Review: Black Star (David Bowie)

By Liliana Occhiuto


The Man who Sold The World, The Thin White Duke and Ziggy Stardust were some of the gifts that this artistic genius has given us. However, the greatest gift he gave us was his parting one – himself.

In the advent of Bowie’s last few efforts, he offered us an honest and touching side, sometimes hidden under the countless masks of his enigmatic musical persona. This vulnerability is felt in his album, Blackstar.

It’s obvious that this album was intended as Bowie’s swan song. Its heavy themes, centering on death and despair, are communicated within songs such as “Lazarus” and the emotionally intense, “Blackstar”. Bowie collaborated with Brian Eno on this album, and created something so gripping and iconic that it introduced a new generation to a pop cultural legend. His songs go back to his roots and original charm, but are also refreshing to listen to. This is especially felt in the track, “Dollar Days”, as it uses instrumentation that is familiar but lyrics that are more frank.

One of the standout tracks in this album is “Sue (Or in a Season of Crime)”. It’s upbeat and undeniably cool, standing out from the rest. The unique sound effects and catchy riff, as well as the dissonance and unusual rhythms capture the image of a musician who is completely unafraid to venture into the unknown. My favourite song, however, is “Lazarus”. It’s an alluring track that describes a man in retrospect and inner reflective thoughts.  Through the lyrics, “This way or no way, you know I’ll be free, just like the bluebird, now ain’t that just like me…”, we notice the helplessness our beloved hero endured in his moments of weakness.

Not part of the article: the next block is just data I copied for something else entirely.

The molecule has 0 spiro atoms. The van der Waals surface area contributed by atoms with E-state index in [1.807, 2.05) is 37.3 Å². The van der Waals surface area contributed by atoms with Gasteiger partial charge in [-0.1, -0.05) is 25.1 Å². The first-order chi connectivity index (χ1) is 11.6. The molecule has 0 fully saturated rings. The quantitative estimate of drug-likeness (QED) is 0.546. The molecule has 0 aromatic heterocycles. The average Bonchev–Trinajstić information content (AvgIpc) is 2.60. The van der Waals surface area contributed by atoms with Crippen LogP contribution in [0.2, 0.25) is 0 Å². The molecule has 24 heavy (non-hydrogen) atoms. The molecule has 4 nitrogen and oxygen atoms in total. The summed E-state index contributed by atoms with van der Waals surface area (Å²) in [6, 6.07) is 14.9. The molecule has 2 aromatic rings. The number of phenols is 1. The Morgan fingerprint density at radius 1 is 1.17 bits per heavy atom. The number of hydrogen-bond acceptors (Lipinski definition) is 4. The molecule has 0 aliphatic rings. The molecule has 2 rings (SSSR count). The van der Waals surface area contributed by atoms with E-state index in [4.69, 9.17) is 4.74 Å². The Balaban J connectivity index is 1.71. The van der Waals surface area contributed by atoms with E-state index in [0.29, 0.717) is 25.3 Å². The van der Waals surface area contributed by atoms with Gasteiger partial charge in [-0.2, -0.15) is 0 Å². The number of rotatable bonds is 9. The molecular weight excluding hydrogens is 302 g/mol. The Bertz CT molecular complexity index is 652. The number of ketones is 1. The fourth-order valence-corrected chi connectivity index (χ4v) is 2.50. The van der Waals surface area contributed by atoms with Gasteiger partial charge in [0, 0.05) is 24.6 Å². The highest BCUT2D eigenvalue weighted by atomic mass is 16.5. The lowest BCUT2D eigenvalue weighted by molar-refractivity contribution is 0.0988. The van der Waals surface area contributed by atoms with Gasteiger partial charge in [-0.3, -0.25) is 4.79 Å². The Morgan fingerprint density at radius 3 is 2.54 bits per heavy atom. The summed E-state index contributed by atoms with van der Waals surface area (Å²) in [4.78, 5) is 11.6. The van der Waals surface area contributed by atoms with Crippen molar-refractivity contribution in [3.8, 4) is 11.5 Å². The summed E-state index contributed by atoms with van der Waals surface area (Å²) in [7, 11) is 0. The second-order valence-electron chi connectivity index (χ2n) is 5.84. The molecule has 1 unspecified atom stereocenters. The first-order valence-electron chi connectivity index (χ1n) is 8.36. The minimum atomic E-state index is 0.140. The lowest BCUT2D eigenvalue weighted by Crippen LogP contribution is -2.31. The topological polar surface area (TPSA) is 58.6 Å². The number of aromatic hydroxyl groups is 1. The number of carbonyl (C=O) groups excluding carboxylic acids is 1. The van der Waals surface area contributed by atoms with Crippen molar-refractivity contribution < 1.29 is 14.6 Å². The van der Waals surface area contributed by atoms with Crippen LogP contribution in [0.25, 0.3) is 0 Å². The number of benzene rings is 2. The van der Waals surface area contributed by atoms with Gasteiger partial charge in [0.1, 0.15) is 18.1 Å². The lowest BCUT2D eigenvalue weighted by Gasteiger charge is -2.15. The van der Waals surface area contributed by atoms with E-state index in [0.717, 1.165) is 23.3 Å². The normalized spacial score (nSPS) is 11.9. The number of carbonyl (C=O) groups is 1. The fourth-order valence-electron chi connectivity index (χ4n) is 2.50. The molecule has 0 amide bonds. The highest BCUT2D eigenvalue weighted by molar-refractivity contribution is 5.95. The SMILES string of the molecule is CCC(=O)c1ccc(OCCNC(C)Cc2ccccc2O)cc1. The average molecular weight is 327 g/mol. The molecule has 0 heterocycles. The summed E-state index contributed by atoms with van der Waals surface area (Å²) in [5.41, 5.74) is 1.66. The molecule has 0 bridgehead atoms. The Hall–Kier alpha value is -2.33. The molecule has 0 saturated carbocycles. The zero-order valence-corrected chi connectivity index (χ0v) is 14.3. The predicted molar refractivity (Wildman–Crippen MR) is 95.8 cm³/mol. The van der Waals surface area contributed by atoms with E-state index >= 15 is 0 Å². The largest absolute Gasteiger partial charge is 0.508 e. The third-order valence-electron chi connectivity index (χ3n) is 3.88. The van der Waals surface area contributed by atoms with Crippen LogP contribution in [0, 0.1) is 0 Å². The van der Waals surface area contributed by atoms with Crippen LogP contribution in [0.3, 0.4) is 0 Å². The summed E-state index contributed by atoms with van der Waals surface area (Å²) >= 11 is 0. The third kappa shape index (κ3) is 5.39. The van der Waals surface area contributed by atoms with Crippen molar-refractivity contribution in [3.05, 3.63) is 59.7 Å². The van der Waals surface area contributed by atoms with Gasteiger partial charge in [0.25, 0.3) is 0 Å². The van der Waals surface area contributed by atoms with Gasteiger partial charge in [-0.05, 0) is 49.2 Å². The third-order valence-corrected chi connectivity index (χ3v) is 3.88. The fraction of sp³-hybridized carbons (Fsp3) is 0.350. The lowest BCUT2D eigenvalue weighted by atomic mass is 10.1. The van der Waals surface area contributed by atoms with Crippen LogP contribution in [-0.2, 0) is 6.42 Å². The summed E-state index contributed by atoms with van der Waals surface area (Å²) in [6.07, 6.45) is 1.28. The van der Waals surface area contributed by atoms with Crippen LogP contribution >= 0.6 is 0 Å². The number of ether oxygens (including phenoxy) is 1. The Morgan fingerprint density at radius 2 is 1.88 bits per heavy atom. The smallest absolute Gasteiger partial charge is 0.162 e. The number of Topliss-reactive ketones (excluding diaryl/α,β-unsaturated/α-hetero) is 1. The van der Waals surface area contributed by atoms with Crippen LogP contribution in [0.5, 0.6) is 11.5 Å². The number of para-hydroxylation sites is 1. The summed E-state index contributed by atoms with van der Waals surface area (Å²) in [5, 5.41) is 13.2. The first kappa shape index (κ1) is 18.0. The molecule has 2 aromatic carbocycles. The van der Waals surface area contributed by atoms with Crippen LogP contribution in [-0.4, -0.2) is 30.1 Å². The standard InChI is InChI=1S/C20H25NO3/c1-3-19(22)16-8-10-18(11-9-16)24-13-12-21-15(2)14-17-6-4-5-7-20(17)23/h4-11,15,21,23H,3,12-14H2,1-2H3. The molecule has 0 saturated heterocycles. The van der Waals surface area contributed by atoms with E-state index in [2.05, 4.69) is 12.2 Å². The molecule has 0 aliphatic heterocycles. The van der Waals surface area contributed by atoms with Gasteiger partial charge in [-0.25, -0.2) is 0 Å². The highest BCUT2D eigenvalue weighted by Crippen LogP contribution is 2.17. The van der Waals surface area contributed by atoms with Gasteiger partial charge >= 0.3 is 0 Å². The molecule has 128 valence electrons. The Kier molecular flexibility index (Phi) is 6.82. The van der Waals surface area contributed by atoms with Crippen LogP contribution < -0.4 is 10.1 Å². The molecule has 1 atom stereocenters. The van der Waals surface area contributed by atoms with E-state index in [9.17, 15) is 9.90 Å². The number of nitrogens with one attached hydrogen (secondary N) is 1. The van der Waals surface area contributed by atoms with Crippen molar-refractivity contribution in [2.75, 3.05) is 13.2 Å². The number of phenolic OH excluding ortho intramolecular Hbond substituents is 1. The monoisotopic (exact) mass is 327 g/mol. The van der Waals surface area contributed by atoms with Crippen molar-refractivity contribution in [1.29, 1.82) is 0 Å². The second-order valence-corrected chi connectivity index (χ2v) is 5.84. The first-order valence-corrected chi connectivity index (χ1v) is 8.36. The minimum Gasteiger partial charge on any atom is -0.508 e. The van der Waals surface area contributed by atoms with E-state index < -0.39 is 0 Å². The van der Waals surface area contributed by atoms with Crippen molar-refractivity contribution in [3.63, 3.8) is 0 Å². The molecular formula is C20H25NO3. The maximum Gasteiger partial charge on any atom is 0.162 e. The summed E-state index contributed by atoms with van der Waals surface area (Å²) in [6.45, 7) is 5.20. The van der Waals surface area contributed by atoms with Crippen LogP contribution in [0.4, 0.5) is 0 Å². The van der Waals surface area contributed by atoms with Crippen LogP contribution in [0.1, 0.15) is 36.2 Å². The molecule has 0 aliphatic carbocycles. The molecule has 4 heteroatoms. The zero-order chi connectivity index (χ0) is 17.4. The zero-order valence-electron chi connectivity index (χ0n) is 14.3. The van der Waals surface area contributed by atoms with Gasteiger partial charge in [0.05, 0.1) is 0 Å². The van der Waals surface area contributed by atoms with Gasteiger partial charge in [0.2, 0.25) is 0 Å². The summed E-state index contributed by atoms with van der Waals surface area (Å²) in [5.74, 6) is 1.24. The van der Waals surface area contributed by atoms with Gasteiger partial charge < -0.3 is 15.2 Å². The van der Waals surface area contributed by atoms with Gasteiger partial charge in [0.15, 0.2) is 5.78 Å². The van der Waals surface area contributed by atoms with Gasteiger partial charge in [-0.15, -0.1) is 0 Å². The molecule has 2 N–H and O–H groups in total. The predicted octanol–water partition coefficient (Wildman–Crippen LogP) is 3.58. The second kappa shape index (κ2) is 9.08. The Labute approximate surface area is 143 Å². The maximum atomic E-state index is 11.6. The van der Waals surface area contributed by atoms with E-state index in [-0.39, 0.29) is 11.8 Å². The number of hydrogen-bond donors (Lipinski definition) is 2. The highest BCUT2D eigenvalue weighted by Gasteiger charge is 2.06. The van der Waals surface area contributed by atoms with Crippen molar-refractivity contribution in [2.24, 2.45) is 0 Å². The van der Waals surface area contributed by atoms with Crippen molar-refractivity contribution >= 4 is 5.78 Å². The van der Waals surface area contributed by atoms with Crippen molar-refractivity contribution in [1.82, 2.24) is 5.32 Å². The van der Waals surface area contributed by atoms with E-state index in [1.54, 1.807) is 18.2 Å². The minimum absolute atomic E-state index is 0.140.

Bowie’s Blackstar is sophisticated and one that leaves a long-lasting impression on the listener. It gives us an insight into the “Thin White Duke” thoughts and feelings in his final hours. It’s an album for the generation and should not be missed.